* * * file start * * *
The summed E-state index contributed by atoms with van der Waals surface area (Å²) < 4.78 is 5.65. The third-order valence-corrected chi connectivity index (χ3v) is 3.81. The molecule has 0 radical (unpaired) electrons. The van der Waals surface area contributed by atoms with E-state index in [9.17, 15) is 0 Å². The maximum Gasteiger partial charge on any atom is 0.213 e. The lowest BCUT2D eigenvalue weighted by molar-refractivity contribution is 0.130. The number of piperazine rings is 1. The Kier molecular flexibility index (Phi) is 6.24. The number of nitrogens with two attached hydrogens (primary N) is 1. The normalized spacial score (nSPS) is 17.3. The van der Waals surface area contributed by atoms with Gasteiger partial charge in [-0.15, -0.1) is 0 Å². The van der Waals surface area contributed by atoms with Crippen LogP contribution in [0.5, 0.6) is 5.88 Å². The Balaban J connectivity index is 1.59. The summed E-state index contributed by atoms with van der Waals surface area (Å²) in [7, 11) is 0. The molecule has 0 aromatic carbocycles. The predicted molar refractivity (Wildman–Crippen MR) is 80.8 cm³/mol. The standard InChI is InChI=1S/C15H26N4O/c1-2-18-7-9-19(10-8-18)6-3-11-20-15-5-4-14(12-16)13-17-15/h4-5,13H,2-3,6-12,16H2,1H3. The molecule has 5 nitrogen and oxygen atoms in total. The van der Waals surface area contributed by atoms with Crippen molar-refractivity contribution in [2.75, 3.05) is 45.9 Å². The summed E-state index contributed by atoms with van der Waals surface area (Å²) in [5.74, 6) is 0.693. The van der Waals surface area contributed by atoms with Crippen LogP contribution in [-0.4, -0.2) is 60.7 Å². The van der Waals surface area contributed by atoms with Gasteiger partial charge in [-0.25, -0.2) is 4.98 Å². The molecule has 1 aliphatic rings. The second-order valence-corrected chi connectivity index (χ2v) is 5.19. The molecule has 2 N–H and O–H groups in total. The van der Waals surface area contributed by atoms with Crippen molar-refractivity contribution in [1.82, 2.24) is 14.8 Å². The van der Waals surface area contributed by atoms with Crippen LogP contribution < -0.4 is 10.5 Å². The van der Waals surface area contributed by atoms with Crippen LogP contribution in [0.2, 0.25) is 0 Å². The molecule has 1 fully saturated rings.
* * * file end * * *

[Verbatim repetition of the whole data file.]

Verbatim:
The summed E-state index contributed by atoms with van der Waals surface area (Å²) < 4.78 is 5.65. The third-order valence-corrected chi connectivity index (χ3v) is 3.81. The molecule has 0 radical (unpaired) electrons. The van der Waals surface area contributed by atoms with E-state index in [9.17, 15) is 0 Å². The maximum Gasteiger partial charge on any atom is 0.213 e. The lowest BCUT2D eigenvalue weighted by molar-refractivity contribution is 0.130. The number of piperazine rings is 1. The Kier molecular flexibility index (Phi) is 6.24. The number of nitrogens with two attached hydrogens (primary N) is 1. The normalized spacial score (nSPS) is 17.3. The van der Waals surface area contributed by atoms with Gasteiger partial charge in [-0.15, -0.1) is 0 Å². The van der Waals surface area contributed by atoms with Crippen LogP contribution in [0.5, 0.6) is 5.88 Å². The Balaban J connectivity index is 1.59. The summed E-state index contributed by atoms with van der Waals surface area (Å²) in [7, 11) is 0. The molecule has 0 aromatic carbocycles. The predicted molar refractivity (Wildman–Crippen MR) is 80.8 cm³/mol. The standard InChI is InChI=1S/C15H26N4O/c1-2-18-7-9-19(10-8-18)6-3-11-20-15-5-4-14(12-16)13-17-15/h4-5,13H,2-3,6-12,16H2,1H3. The molecule has 5 nitrogen and oxygen atoms in total. The van der Waals surface area contributed by atoms with Crippen molar-refractivity contribution in [2.75, 3.05) is 45.9 Å². The summed E-state index contributed by atoms with van der Waals surface area (Å²) in [5.74, 6) is 0.693. The van der Waals surface area contributed by atoms with Crippen LogP contribution in [-0.4, -0.2) is 60.7 Å². The van der Waals surface area contributed by atoms with Gasteiger partial charge in [-0.25, -0.2) is 4.98 Å². The molecule has 1 aliphatic rings. The second-order valence-corrected chi connectivity index (χ2v) is 5.19. The molecule has 2 N–H and O–H groups in total. The van der Waals surface area contributed by atoms with Crippen molar-refractivity contribution in [1.82, 2.24) is 14.8 Å². The van der Waals surface area contributed by atoms with Crippen LogP contribution < -0.4 is 10.5 Å². The van der Waals surface area contributed by atoms with Crippen LogP contribution in [0.2, 0.25) is 0 Å². The molecule has 1 fully saturated rings.